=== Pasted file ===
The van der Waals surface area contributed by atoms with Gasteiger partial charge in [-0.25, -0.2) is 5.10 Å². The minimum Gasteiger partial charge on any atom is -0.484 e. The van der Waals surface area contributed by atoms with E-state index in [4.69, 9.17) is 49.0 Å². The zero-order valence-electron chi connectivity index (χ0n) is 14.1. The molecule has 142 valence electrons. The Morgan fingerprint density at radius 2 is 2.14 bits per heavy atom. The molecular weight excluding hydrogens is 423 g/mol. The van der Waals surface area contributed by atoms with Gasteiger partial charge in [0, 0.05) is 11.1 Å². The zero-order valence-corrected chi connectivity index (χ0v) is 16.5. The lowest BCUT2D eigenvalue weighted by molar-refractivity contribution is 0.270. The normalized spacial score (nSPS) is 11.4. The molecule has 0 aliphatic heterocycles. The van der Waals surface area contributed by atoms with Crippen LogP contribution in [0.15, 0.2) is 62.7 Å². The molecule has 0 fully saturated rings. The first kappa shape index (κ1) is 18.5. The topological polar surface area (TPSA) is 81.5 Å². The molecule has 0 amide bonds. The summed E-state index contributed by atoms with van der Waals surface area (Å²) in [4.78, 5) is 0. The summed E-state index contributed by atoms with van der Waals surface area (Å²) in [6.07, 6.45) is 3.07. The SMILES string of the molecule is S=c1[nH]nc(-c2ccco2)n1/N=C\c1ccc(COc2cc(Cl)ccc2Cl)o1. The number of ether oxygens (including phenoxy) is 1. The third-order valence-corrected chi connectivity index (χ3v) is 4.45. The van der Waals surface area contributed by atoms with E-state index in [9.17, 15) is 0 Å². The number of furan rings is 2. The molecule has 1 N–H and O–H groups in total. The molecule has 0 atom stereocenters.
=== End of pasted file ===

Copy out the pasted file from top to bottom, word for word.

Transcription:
The van der Waals surface area contributed by atoms with Gasteiger partial charge in [-0.25, -0.2) is 5.10 Å². The minimum Gasteiger partial charge on any atom is -0.484 e. The van der Waals surface area contributed by atoms with E-state index in [4.69, 9.17) is 49.0 Å². The zero-order valence-electron chi connectivity index (χ0n) is 14.1. The molecule has 142 valence electrons. The Morgan fingerprint density at radius 2 is 2.14 bits per heavy atom. The molecular weight excluding hydrogens is 423 g/mol. The van der Waals surface area contributed by atoms with Gasteiger partial charge in [0, 0.05) is 11.1 Å². The zero-order valence-corrected chi connectivity index (χ0v) is 16.5. The lowest BCUT2D eigenvalue weighted by molar-refractivity contribution is 0.270. The normalized spacial score (nSPS) is 11.4. The molecule has 0 aliphatic heterocycles. The van der Waals surface area contributed by atoms with Crippen LogP contribution in [0.15, 0.2) is 62.7 Å². The molecule has 0 fully saturated rings. The first kappa shape index (κ1) is 18.5. The topological polar surface area (TPSA) is 81.5 Å². The molecule has 0 amide bonds. The summed E-state index contributed by atoms with van der Waals surface area (Å²) in [4.78, 5) is 0. The summed E-state index contributed by atoms with van der Waals surface area (Å²) in [6.07, 6.45) is 3.07. The SMILES string of the molecule is S=c1[nH]nc(-c2ccco2)n1/N=C\c1ccc(COc2cc(Cl)ccc2Cl)o1. The number of ether oxygens (including phenoxy) is 1. The third-order valence-corrected chi connectivity index (χ3v) is 4.45. The van der Waals surface area contributed by atoms with E-state index in [9.17, 15) is 0 Å². The number of furan rings is 2. The molecule has 1 N–H and O–H groups in total. The molecule has 0 atom stereocenters.